|@@In July 1944, the Japanese Government decided to evacuate groups of
children from large cities to the countryside in order to protect them
from air raids. Shibata Michiko (1934-75) experienced the evacuation and
wrote Tanima no Soko kara based on her experience, which is considered as the first full-length childrenfs literature dealing with group evacuation.|
@@A fifth grader Chiseko parts from her family and is evacuated in a group to Shuzenji, Shizuoka Prefecture. A sixth grader Katsue is the leader of Chisekofs squad. Since Katsue heard of her fatherfs death in action, she bullies other members of the squad more and more harshly. Chiseko is also bullied by Katsue. Chisekofs eldest brother visits her and tells her that the most important thing is to survive. Later he dies in action. Chisekofs group evacuates further to Toyama Prefecture. She bears the pangs of hunger believing in the victory of Japan. Chisekofs father visits her to tell her that other members of their family were burned to death during an air raid. She was terribly shocked at the news. Then the war ends by Japanfs surrender. Chiseko feels as if the sky has fallen down on her. A younger boy Takeshi suffers from typhoid, and due to malnutrition, dies. Shocked by his death, Takashi, who has been taking care of little ones with Chiseko declares that he will no longer be cheated by grown-ups. Chiseko also says that she will only follow what she believes to be right.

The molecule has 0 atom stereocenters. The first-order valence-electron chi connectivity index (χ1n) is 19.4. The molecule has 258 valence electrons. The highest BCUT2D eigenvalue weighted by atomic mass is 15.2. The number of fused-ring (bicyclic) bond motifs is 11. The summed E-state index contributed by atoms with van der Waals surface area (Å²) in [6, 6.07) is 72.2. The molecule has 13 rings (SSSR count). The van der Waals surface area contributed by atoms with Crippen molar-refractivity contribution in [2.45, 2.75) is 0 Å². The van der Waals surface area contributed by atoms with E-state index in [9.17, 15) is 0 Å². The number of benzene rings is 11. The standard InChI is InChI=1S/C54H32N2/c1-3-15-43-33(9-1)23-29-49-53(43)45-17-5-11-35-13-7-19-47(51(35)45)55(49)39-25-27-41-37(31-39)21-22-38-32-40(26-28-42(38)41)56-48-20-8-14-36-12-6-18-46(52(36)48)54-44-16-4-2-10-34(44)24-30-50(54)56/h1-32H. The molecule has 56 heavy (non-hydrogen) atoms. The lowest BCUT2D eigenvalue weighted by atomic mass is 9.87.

@@Tanima no Soko kara first appeared in a coterie magazine. Elements such as an elder brotherfs death, the character of Katsue, bullying, further evacuation to Toyama, Chisekofs familyfs death by air raid, and incidents after the end of the war were added when it was published in book form. The story is narrated from a prewar viewpoint. Chiseko is a typically patriotic girl who bears hard reality, overcomes her weakness, and tries to learn from her evacuation.
@@Although some critics suggested that Shibatafs writing reflected only an individual experience, Tanima no Soko kara was highly valued because it was written from a childfs point of view for the first time. It was also the first work of condemning war by someone who experienced it as a child. It was nominated for the Sankei Award for Childrenfs Books and Publications in 1960.